Secretary of State Antony Blinken on Sunday signaled that the U.S. and its European allies were prepared to make a “united response” against any further Russian aggression Ukraine, following his diplomatic trip through Europe last week.
Appearing on CBS’s “Face the Nation,” Blinken said he discussed two paths with his Russian counterpart, Foreign Minister Sergey Lavrov, one of diplomacy and one of continued Russian aggression.
“I tried to make clear both paths in my meeting with Foreign Minister Lavrov in Geneva this week and we’ll see if we can advance the diplomacy. But even as we’re doing that, we’re preparing building up defenses, building up deterrence if Russia chooses the other path,” he said.
“We’ve been very clear that if there is any further Russian aggression in terms of sending Russian forces into Ukraine, there will be a swift, there will be a severe and there will be a united response from the United States and Europe,” he added.
“Face the Nation” host Margaret Brennan questioned whether NATO allies were truly on the same page, noting the recent resignation of the head of the German Navy, Vice Admiral Kay-Achim Schoenbach, after controversial pro-Putin remarks came to light.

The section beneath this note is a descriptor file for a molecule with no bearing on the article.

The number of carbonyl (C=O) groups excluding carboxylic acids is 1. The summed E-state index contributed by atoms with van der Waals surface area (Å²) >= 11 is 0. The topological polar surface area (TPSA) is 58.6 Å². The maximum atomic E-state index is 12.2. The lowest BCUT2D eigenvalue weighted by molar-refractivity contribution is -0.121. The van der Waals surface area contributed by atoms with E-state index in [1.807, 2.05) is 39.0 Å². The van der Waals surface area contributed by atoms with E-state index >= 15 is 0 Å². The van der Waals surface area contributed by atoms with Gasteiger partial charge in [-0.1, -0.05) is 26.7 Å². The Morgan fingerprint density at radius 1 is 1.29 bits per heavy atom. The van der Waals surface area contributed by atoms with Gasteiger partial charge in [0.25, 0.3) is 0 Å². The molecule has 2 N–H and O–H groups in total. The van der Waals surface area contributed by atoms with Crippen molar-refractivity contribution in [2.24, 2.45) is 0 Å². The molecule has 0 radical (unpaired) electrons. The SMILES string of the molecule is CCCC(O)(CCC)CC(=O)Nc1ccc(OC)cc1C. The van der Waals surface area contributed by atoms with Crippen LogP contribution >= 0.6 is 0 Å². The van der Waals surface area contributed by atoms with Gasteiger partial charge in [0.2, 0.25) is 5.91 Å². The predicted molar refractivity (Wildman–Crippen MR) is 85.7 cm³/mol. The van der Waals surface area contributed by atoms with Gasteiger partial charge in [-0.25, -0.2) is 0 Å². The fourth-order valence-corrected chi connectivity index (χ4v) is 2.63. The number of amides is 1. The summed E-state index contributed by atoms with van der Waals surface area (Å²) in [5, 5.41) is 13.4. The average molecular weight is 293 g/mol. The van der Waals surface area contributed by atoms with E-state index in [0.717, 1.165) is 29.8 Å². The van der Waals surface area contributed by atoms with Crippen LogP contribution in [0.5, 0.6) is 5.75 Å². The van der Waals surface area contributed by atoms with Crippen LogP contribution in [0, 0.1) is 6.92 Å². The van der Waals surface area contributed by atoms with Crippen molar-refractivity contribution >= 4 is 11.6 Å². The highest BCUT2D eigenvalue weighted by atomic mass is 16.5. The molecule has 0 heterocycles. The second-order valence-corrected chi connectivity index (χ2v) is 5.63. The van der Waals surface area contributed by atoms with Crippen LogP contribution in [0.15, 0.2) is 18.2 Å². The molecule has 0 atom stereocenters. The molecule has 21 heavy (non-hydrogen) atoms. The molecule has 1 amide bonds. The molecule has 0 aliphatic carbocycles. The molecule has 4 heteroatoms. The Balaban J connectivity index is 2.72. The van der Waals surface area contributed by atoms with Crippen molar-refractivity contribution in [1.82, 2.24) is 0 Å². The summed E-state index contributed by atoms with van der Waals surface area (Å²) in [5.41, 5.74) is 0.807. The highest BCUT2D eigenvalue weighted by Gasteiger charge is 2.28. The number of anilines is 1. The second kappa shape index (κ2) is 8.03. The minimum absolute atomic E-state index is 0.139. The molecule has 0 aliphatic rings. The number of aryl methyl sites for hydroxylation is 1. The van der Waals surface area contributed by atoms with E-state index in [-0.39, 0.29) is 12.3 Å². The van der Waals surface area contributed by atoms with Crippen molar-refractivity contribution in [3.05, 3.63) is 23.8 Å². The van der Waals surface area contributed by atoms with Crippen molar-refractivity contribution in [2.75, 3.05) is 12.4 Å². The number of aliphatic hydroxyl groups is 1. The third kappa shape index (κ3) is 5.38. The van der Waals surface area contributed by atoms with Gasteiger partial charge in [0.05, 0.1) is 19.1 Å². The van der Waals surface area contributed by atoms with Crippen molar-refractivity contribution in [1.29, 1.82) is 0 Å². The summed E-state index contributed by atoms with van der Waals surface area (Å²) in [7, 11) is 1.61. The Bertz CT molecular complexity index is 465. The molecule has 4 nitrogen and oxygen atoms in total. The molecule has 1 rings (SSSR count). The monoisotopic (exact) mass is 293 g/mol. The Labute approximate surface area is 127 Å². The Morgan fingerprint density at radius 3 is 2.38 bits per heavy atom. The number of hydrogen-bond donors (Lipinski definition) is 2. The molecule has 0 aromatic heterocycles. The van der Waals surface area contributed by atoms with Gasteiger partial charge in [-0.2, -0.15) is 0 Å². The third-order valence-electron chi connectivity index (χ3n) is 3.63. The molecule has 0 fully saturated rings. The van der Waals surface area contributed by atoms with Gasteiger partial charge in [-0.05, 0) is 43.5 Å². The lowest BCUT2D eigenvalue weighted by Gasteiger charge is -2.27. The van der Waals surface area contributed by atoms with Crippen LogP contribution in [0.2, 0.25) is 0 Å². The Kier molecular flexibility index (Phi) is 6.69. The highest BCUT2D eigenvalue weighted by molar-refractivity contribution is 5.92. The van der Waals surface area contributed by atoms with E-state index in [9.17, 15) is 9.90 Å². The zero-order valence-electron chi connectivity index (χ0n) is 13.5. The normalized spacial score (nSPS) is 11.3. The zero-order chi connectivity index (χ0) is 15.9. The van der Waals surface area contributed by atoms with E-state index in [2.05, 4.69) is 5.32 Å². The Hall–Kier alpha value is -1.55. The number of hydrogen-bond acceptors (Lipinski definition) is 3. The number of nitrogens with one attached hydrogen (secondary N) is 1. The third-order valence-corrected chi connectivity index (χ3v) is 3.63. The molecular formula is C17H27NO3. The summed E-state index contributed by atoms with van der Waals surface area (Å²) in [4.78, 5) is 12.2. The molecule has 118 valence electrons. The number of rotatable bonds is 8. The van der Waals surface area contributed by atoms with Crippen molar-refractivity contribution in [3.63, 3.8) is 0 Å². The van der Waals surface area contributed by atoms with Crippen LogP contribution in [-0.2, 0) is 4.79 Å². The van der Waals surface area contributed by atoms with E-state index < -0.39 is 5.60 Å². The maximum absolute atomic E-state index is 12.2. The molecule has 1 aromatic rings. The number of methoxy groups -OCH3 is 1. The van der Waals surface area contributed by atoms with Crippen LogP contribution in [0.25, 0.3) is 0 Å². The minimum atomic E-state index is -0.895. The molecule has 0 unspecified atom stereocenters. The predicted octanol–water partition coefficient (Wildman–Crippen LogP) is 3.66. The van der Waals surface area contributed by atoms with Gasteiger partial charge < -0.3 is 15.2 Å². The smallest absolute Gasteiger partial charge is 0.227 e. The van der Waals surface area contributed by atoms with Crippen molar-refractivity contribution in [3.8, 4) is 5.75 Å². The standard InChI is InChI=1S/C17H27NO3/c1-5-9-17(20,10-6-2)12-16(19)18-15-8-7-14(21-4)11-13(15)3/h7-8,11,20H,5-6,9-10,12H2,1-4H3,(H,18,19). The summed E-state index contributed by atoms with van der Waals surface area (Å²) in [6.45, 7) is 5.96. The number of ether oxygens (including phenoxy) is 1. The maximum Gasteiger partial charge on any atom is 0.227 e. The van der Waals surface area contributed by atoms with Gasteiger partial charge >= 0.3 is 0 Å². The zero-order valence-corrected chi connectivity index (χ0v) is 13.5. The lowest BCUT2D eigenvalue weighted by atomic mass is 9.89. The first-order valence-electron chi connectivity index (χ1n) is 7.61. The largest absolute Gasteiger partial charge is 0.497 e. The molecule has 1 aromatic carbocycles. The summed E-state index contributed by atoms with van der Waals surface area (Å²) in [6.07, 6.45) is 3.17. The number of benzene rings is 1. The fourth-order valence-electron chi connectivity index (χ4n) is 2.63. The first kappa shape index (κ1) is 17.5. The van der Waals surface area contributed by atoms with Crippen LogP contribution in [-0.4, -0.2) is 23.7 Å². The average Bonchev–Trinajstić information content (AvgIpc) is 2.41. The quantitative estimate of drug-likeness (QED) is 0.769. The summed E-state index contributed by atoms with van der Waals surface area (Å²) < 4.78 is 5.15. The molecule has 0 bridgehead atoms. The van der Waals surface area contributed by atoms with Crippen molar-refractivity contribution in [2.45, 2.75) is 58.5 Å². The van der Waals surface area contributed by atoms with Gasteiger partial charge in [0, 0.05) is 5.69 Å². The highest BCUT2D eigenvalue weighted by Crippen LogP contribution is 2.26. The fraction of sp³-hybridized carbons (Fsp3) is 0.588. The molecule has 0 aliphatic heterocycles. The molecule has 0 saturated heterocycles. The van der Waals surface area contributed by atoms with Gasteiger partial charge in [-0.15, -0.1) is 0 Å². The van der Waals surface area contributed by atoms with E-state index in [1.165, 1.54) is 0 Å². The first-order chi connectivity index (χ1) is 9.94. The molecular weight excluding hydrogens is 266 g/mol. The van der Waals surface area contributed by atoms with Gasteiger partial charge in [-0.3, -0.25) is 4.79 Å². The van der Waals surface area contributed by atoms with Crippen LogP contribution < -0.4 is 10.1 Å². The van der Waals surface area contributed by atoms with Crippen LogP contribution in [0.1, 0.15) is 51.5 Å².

“I’m very confidant, based on the many consultations I’ve had with European allies and partners, that there will be a swift, calibrated and also united response,” Blinken said. “Look, I sat with [German Chancellor Olaf Scholz] in Germany last week, as well as with my German counterpart, my French counterpart, my British counterpart and I am very convinced there will be a united response to whatever Russia does.”
Brennan pressed the secretary on what the U.S. could negotiate with Russia, noting that Russia’s demands have been deemed non-starters. Russia has so far demanded that Ukraine be barred from ever joining NATO. The U.S. and European members of the alliance have said there are no plans for Ukraine to join any time soon.
According to Blinken, Russia has put forward some ideas which the U.S. is consulting on with its allies.
“We are now sharing our own ideas, as well as our own deep concerns and we’ll see if in the mix there. There are things that we could do, again on a reciprocal basis, that would actually advance collective security in a way that answers some of what we’re hearing from Russia answering a lot of what they’re hearing from us,” he said.